What do you do when two of the most ambitious, prolific bands in underground music get together for a collaborative project that not only fills in the gaps of the late-year down cycle of music releases but also promises to be one of the most electric, bizarre, and mind-erasing projects of the year? You get out of the way and let them do their thing.
Finnish rockers Circle, who have not met a genre of music in which they’re disinterested in dabbling (except, maybe, hardcore rap), seem to constantly have something new ready to go into circulation. Hell, we’re going to talk about another new album from them in the upcoming weeks, and yes, it totally delivers. They never seem to rest, and their constantly moving frontman Jussi Lehtisalo probably never sleeps due to other musical projects (can we please hail last year’s criminally underappreciated Split Cranium?) as well as his label Ektro Records. On the other hand, Mamiffer have been in fairly high gear as well, touring, putting out their own music and others’ via their label Sigr, and also making noise with like-minded artists such as Locrian and Pyramids. They are comprised of Faith Coloccia (Everlovely Lightningheart) and Aaron Turner (ISIS, Old Man Gloom, Twilight, etc.) and have carved their own niche of atmospheric, woodsy, dreamy doom and ambient rock that is both haunting and lovely. You can imagine how these two groups together might sound like.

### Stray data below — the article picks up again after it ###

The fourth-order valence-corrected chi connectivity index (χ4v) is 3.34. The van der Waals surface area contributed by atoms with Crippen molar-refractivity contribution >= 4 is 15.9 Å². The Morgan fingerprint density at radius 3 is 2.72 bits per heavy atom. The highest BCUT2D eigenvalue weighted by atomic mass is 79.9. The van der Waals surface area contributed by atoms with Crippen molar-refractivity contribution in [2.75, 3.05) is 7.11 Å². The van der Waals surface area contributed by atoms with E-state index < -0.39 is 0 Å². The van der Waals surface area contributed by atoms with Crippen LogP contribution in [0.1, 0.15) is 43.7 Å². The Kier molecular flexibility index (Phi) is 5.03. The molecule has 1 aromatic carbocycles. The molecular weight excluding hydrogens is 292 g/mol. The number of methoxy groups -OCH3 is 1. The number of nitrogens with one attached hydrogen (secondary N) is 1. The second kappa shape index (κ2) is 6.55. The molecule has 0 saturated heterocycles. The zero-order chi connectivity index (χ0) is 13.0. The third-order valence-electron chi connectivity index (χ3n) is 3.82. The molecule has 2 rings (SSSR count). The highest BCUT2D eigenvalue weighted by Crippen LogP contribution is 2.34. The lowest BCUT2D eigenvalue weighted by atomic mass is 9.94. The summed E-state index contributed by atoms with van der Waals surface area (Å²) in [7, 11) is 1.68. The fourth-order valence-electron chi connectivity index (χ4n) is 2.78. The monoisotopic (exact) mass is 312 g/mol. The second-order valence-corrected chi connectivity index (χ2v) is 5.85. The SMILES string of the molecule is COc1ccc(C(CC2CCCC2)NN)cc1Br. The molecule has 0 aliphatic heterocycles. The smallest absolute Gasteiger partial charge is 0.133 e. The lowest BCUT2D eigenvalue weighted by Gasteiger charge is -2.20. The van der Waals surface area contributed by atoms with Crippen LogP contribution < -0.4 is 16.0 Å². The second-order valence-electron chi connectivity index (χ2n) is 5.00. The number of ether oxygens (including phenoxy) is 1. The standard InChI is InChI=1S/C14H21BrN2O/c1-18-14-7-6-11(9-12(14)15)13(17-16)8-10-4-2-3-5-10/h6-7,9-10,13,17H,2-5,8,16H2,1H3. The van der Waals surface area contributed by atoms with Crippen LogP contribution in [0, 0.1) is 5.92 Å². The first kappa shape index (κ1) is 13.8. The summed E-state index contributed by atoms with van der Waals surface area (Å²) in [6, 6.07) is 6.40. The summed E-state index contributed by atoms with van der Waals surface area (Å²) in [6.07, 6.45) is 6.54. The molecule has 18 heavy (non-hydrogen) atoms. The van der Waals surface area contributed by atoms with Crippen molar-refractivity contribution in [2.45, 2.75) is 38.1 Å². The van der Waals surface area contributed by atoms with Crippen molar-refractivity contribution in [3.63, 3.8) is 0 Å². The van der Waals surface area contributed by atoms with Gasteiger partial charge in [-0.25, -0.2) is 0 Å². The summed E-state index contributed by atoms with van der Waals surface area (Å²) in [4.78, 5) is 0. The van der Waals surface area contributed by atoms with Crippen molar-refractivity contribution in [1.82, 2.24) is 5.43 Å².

Well, imagine no longer. The groups joined forces for their new collaborative effort “Enharmonic Intervals,” a seven-track collection recorded in a single day at Keski-Porin Kirkko, a 19th century stone church in Finland, where they two bands explored every crevice of the structure. No wonder these songs sound so liturgical yet chillingly haunting, and the presence of the venue’s Paschen organ adds yet another spacious element to the proceedings.
Oh, but back to what it would be like if these two bands got together. If you’re familiar with each band, or even just one of them, forget what you know about them. There are no grisly riffs, there are minimal doom storms, and very little chaos of any kind, and the attitude is instead reflective and thought provoking. The music lends itself more toward Mamiffer’s side of the spectrum–that’s only sonically and not philosophically–but they and Circle show two groups of artists can work on a project and offer ample room for everyone to create something special and unique. That’s what this record is, and with winter approaching here in North America, this will sound perfectly placed against sheets of falling snow (just look at the cover!).